Winner of the Silver World Medal, 2015 New York Festivals – Best Health/Medical Information documentary
Premiered Feb, 2014 On CBC Television’s The Nature of Things with David Suzuki
Watch it online at at cbc.ca (Canada only)
If you’ve been to a children’s birthday party lately, chances are at least one of the little guests had an Epi-Pen. It’s standard equipment for a growing generation of highly allergic North Americans: more than three times as many children have food allergies now, than twenty years ago. Something very strange is going on with our immune systems.
The Allergy Fix investigates why allergies are on the rise – and what’s being done about it. Clues to the increase may be found on farms, because kids growing up on dairy farms have far fewer allergies than city kids. It seems that without the kinds of bacteria that have traditionally lived around us and within us for hundreds of thousands of years, our immune systems have become confused.
Since discovering the germ theory of disease, we have cleaned up our world. We have sanitized our urban environment, and mostly defeated bacteria with antibiotics. But at what cost? The antibiotics may be killing off microbes in our gut that work symbiotically with our immune system.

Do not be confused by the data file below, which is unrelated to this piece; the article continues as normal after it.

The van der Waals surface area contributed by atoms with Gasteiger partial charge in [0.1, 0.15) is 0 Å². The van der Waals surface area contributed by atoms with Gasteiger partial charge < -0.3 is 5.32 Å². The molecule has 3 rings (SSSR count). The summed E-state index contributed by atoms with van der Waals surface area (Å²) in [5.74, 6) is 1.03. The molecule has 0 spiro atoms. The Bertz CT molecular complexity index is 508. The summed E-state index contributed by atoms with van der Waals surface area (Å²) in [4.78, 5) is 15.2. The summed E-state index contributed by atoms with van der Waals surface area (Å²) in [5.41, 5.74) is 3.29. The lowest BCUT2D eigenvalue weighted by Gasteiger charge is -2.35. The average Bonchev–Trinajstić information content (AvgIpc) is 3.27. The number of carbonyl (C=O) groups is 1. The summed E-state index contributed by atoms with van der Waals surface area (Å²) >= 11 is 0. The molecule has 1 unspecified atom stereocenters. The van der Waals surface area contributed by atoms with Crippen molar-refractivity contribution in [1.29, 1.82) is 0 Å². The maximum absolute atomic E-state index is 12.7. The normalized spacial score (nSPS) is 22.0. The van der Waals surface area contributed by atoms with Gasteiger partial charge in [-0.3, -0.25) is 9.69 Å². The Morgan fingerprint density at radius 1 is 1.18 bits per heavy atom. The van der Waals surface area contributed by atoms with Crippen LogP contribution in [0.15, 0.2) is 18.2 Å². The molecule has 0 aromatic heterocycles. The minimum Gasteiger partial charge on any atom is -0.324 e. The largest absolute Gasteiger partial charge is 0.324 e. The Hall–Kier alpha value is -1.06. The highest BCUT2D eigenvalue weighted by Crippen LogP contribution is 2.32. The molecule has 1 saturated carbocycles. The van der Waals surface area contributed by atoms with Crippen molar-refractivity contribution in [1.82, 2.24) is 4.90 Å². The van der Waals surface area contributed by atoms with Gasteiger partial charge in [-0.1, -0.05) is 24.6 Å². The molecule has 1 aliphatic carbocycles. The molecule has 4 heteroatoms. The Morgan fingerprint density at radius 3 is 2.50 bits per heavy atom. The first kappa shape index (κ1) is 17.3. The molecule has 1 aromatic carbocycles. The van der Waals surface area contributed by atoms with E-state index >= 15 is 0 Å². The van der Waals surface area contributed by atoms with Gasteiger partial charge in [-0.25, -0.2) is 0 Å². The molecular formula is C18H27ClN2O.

So what to do? Allergists are attempting to ‘desensitize’ kids to allergenic foods like peanuts and milk, by starting with tiny doses of the offending food, and gradually increasing them until the immune system is trained to accept it. That can be scary stuff for parents and children who know their allergies are life-threatening.
For many years, allergists recommended that parents put off feeding their children allergenic foods like peanuts until their immune systems ‘matured’. But now evidence is showing that perhaps we should be doing the opposite: feeding our children peanuts as soon as they are weaned – because in societies where this is common, allergies are not.
The Allergy Fix looks at the latest attempts to fix the allergy epidemic, and highlights some surprising medical advances that are sparking hope.
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Directed by Bruce Mohun, written by Bruce Mohun and Helen Slinger, and produced by Sue Ridout. Director of Photography John Collins; edited by Tim Wanlin, with an original music score composed by Graeme Coleman.